If you have plans to get your Christmas shopping done on Black Friday, you may already know which stores in New York you plan to visit, and what time you need to be there to get the best deals. In the past, shoppers have gotten so caught up in the frenzy, there have been employee and shopper injuries, and even deaths. The Occupational Safety and Health Administration has noted the safety risks, and created guidelines for business owners may use to reduce crowd-related injuries.
In all the media discussions about nursing home abuse in New York and elsewhere in the United States, the conversation generally focuses on staff and how individuals treat the residents. However, the environment of the facility involves more than the ambience.
A person can slip or trip and fall anywhere in New York, but many have this type of accident in the very place where their health should be improving: the hospital. According to the Institute for Healthcare Improvement, not only are falls among the most serious and common adverse events in hospitals, they are also preventable. Due to the huge impact these injuries have, much research has gone into developing procedures for avoiding them.
Most parents in New York are probably familiar with the forms that they must sign in order for their children to participate in sports or play at a variety of different parks and gyms. These typically state that the company or organization is not liable for any injuries that occur while participating or using equipment or facilities. As The New York Times points out, a close examination of the indemnification clause may lead to some anxiety for the signer. It may appear as if the waiver prevents any lawsuit in the event of an injury. Indeed, parents who sue may face a significant challenge.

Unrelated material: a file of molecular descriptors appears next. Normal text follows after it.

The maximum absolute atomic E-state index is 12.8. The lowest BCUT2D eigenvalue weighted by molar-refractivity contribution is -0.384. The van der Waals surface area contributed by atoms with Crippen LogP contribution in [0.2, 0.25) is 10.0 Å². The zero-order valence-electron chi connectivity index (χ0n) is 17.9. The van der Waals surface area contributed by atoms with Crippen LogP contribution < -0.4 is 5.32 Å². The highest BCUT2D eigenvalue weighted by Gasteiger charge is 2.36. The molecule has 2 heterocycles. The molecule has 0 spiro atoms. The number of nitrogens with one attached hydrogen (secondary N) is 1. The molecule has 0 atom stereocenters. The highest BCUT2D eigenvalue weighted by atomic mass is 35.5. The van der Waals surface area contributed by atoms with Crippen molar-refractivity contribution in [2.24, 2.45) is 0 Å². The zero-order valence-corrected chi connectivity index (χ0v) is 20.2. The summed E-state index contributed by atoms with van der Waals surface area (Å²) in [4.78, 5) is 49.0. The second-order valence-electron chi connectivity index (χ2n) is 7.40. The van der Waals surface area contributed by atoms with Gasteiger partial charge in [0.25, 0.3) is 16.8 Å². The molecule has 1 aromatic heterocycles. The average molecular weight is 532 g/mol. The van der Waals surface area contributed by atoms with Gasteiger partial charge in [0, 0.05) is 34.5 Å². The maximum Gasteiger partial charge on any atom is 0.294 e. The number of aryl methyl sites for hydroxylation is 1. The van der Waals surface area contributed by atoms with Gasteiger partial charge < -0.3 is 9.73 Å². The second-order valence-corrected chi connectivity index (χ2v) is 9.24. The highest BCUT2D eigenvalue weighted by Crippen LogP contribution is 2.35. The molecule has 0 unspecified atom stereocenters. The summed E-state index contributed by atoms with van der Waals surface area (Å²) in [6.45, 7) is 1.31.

People in New York who have mobility issues should not have to miss out on opportunities and experiences because of obstacles such as steps that prevent them from access. The U.S. Access Board notes that the Americans with Disabilities Act requires companies, organizations and municipalities to create ramps to allow those who cannot safely take a step up or down safe entry or approach. Without attention to certain details, though, the ramp could be just as hazardous as stairs or a curb might be.
As a New York business owner, you have to keep your eyes open for possible liability issues. Keeping your business safe for employees and customers is important to avoid legal issues. At Bendall & Mednick, we see many cases where an oversight by a business owner has led to customer injuries. In order to avoid such situations, you need to be aware of the aspects of premises liability.
If you have children, you probably baby-proofed your home and continue to make adjustments to your house and property as your children grow to keep them safe. What if there is something on your property that could injure a neighborhood child? There is an aspect of law called attractive nuisance doctrine, which may hold you and other Schenectady residents liable for failing to take measures to prevent a known risk from injuring a child who comes onto private property.
As the weather gets colder, businesses in Schenectady and across the state of New York will be preparing to keep customers safe from slipping in snowy, icy and wet conditions. They might repair potholes, stock up on de-icing salt and find out which local snow plows are ready for business. However, it is not only slips and falls that store owners and apartment managers need to worry about, when it comes to their parking lots and walking surfaces. You might also face hazards from trash that has not been properly disposed of.
Whether you live in a multi-story apartment building, shop at a large mall or work in an office high rise, you probably use an elevator once in a while. You might take one on a regular basis. Elevators are convenient, but at Bendall & Mednick, we understand how they may pose a danger to Schenectady residents.
Many people in Schenectady and elsewhere don’t think twice about providing alcohol to someone under the legal drinking age. After all, everyone does it, right? Are the consequences really that serious for hosting a party for teenagers or buying them alcohol?